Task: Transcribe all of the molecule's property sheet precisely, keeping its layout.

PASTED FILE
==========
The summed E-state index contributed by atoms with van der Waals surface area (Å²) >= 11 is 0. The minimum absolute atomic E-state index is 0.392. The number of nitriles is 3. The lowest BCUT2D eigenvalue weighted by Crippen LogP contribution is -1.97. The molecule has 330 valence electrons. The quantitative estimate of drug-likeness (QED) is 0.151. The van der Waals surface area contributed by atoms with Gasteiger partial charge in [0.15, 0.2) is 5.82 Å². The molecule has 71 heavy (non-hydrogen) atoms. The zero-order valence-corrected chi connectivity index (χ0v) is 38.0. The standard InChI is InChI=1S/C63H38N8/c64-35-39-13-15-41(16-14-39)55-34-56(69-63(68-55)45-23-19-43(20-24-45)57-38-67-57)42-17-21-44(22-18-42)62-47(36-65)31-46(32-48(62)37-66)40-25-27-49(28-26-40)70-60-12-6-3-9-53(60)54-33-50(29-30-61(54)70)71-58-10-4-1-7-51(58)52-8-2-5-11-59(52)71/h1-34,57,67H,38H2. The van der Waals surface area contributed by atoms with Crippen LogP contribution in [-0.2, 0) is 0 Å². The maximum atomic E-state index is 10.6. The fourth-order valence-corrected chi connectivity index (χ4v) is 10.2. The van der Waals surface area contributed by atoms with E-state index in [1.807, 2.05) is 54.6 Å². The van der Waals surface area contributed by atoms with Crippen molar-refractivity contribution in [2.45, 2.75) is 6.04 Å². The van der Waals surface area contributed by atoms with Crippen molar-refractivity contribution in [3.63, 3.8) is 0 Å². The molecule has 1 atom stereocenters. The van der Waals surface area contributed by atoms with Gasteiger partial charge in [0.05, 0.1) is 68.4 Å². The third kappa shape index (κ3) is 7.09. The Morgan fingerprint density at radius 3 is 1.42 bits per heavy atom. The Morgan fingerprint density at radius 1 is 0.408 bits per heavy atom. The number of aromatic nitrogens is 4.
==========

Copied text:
The summed E-state index contributed by atoms with van der Waals surface area (Å²) >= 11 is 0. The minimum absolute atomic E-state index is 0.392. The number of nitriles is 3. The lowest BCUT2D eigenvalue weighted by Crippen LogP contribution is -1.97. The molecule has 330 valence electrons. The quantitative estimate of drug-likeness (QED) is 0.151. The van der Waals surface area contributed by atoms with Gasteiger partial charge in [0.15, 0.2) is 5.82 Å². The molecule has 71 heavy (non-hydrogen) atoms. The zero-order valence-corrected chi connectivity index (χ0v) is 38.0. The standard InChI is InChI=1S/C63H38N8/c64-35-39-13-15-41(16-14-39)55-34-56(69-63(68-55)45-23-19-43(20-24-45)57-38-67-57)42-17-21-44(22-18-42)62-47(36-65)31-46(32-48(62)37-66)40-25-27-49(28-26-40)70-60-12-6-3-9-53(60)54-33-50(29-30-61(54)70)71-58-10-4-1-7-51(58)52-8-2-5-11-59(52)71/h1-34,57,67H,38H2. The van der Waals surface area contributed by atoms with Crippen LogP contribution in [-0.2, 0) is 0 Å². The maximum atomic E-state index is 10.6. The fourth-order valence-corrected chi connectivity index (χ4v) is 10.2. The van der Waals surface area contributed by atoms with E-state index in [1.807, 2.05) is 54.6 Å². The van der Waals surface area contributed by atoms with Crippen molar-refractivity contribution in [2.45, 2.75) is 6.04 Å². The van der Waals surface area contributed by atoms with Crippen molar-refractivity contribution in [3.63, 3.8) is 0 Å². The molecule has 1 atom stereocenters. The van der Waals surface area contributed by atoms with Gasteiger partial charge in [0.05, 0.1) is 68.4 Å². The third kappa shape index (κ3) is 7.09. The Morgan fingerprint density at radius 3 is 1.42 bits per heavy atom. The Morgan fingerprint density at radius 1 is 0.408 bits per heavy atom. The number of aromatic nitrogens is 4.